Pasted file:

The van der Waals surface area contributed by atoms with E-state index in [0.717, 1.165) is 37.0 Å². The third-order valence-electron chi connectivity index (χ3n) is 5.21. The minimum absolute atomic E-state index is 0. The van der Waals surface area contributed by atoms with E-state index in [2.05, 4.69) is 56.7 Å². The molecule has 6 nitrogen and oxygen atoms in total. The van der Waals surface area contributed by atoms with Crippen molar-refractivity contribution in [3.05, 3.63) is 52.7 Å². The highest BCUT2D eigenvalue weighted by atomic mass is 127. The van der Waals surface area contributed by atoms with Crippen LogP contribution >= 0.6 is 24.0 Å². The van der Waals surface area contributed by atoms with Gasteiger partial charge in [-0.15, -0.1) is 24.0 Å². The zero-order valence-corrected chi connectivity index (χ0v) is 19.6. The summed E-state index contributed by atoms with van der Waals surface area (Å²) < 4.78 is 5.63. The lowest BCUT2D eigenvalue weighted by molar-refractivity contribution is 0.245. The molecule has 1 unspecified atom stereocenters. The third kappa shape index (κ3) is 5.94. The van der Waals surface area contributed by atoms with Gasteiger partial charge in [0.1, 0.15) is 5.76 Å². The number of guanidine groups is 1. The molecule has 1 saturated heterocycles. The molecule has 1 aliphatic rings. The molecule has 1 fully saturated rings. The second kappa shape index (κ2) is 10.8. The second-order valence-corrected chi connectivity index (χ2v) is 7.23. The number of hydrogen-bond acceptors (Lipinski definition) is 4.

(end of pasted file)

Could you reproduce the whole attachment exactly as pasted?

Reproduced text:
The van der Waals surface area contributed by atoms with E-state index in [0.717, 1.165) is 37.0 Å². The third-order valence-electron chi connectivity index (χ3n) is 5.21. The minimum absolute atomic E-state index is 0. The van der Waals surface area contributed by atoms with E-state index in [2.05, 4.69) is 56.7 Å². The molecule has 6 nitrogen and oxygen atoms in total. The van der Waals surface area contributed by atoms with Crippen molar-refractivity contribution in [3.05, 3.63) is 52.7 Å². The highest BCUT2D eigenvalue weighted by atomic mass is 127. The van der Waals surface area contributed by atoms with Crippen LogP contribution >= 0.6 is 24.0 Å². The van der Waals surface area contributed by atoms with Gasteiger partial charge in [-0.15, -0.1) is 24.0 Å². The zero-order valence-corrected chi connectivity index (χ0v) is 19.6. The summed E-state index contributed by atoms with van der Waals surface area (Å²) < 4.78 is 5.63. The lowest BCUT2D eigenvalue weighted by molar-refractivity contribution is 0.245. The molecule has 1 unspecified atom stereocenters. The third kappa shape index (κ3) is 5.94. The van der Waals surface area contributed by atoms with Gasteiger partial charge in [0.1, 0.15) is 5.76 Å². The number of guanidine groups is 1. The molecule has 1 saturated heterocycles. The molecule has 1 aliphatic rings. The molecule has 1 fully saturated rings. The second kappa shape index (κ2) is 10.8. The second-order valence-corrected chi connectivity index (χ2v) is 7.23. The number of hydrogen-bond acceptors (Lipinski definition) is 4.